In seeking remedies for such disorders, we ought to keep in view, above all, the nature of the problem which is to be solved. As to what is commonly termed “reconstruction,” it is not only the political machinery of the States and their constitutional relations to the general government, but the whole organism of southern society that must be reconstructed, or rather constructed anew, so as to bring it in harmony with the rest of American society. The difficulties of this task are not to be considered overcome when the people of the south take the oath of allegiance and elect governors and legislatures and members of Congress, and militia captains. That this would be done had become certain as soon as the surrenders of the southern armies had made further resistance impossible, and nothing in the world was left, even to the most uncompromising rebel, but to submit or to emigrate. It was also natural that they should avail themselves of every chance offered them to resume control of their home affairs and to regain their influence in the Union. But this can hardly be called the first step towards the solution of the true problem, and it is a fair question to ask, whether the hasty gratification of their desire to resume such control would not create new embarrassments.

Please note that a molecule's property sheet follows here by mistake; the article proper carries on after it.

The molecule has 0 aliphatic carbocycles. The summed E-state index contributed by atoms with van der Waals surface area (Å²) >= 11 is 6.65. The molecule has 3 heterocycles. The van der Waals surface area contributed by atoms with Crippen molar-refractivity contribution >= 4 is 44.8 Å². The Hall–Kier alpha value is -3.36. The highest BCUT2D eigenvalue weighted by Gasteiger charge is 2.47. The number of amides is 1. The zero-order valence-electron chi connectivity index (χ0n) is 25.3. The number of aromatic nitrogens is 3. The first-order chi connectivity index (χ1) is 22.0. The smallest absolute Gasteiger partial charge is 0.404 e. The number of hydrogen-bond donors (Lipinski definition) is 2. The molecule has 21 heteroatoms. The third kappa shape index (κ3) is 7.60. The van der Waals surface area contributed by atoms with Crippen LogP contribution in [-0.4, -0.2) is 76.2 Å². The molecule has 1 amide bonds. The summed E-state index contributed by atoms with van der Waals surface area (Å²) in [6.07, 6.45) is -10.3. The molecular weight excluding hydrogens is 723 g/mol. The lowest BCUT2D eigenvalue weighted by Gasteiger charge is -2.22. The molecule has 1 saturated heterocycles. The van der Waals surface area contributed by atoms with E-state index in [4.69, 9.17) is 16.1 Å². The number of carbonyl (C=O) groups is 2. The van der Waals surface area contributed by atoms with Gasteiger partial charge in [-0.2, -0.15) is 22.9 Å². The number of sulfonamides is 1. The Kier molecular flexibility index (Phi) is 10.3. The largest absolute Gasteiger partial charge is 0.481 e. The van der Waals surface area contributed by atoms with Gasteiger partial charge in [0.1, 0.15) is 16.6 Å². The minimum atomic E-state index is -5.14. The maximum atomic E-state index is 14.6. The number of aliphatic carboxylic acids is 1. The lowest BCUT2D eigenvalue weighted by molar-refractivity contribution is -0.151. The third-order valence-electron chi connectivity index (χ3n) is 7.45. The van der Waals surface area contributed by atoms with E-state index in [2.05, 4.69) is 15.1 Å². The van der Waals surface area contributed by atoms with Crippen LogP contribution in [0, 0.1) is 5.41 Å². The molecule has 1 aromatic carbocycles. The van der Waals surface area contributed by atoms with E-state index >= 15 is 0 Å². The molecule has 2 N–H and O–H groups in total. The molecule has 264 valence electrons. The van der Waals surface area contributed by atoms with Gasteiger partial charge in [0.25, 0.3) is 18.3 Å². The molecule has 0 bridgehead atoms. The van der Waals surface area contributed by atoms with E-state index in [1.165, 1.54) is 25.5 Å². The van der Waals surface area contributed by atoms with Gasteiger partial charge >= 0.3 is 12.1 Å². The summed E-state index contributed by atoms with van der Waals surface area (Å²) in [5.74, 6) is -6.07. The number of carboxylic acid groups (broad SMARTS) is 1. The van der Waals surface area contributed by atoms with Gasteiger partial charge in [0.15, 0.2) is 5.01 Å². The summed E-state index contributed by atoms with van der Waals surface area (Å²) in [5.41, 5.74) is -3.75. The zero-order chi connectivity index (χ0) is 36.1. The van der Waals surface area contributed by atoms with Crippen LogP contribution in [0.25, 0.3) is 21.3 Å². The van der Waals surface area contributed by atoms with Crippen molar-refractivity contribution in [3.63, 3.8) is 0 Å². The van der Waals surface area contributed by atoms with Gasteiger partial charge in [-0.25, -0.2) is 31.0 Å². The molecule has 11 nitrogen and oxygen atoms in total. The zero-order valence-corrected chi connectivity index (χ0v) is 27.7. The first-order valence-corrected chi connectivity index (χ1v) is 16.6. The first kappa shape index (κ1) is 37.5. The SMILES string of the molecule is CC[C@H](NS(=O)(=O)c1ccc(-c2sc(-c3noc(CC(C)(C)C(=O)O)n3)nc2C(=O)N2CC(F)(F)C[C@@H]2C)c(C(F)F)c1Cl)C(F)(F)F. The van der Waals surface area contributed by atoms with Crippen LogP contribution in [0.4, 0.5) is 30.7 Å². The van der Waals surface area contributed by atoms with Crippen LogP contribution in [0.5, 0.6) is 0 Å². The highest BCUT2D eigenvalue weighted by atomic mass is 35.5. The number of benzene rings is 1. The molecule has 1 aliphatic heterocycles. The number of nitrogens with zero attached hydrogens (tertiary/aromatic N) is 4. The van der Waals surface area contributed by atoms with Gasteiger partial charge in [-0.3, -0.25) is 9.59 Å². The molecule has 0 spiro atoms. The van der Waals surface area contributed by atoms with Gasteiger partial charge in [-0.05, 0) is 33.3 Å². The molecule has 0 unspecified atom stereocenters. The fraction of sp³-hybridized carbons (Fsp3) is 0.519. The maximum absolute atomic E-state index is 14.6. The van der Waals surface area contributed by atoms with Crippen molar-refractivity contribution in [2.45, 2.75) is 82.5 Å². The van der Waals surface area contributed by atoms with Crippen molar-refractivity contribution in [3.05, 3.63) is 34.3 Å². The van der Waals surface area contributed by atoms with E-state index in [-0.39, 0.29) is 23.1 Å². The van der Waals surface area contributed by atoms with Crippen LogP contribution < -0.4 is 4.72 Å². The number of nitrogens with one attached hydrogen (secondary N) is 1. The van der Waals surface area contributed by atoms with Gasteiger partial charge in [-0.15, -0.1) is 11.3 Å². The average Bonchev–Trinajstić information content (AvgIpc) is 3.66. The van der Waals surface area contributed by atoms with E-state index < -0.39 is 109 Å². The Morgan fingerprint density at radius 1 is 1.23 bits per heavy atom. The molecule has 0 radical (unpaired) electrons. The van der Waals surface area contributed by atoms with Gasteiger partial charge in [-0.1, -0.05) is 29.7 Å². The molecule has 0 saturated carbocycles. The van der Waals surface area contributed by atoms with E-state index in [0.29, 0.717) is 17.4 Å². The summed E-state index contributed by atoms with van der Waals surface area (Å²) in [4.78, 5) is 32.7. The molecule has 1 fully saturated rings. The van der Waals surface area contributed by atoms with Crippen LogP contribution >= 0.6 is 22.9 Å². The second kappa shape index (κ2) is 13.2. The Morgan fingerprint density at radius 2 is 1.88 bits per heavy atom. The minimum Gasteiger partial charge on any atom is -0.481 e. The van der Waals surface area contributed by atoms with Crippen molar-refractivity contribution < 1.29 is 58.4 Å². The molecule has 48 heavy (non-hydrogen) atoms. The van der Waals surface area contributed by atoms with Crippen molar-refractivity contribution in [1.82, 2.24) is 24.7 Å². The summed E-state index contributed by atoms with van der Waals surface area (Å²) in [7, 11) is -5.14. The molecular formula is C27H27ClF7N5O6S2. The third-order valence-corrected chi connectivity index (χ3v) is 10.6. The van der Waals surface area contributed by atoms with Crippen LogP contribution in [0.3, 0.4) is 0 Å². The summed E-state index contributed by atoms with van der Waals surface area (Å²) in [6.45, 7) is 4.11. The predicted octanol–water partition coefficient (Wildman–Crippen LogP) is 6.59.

The true nature of the difficulties of the situation is this: The general government of the republic has, by proclaiming the emancipation of the slaves, commenced a great social revolution in the south, but has, as yet, not completed it. Only the negative part of it is accomplished. The slaves are emancipated in point of form, but free labor has not yet been put in the place of slavery in point of fact. And now, in the midst of this critical period of transition, the power which originated the revolution is expected to turn over its whole future development to another power which from the beginning was hostile to it and has never yet entered into its spirit, leaving the class in whose favor it was made completely without power to protect itself and to take an influential part in that development. The history of the world will be searched in vain for a proceeding similar to this which did not lead either to a rapid and violent reaction, or to the most serious trouble and civil disorder. It cannot be said that the conduct of the southern people since the close of the war has exhibited such extraordinary wisdom and self-abnegation as to make them an exception to the rule.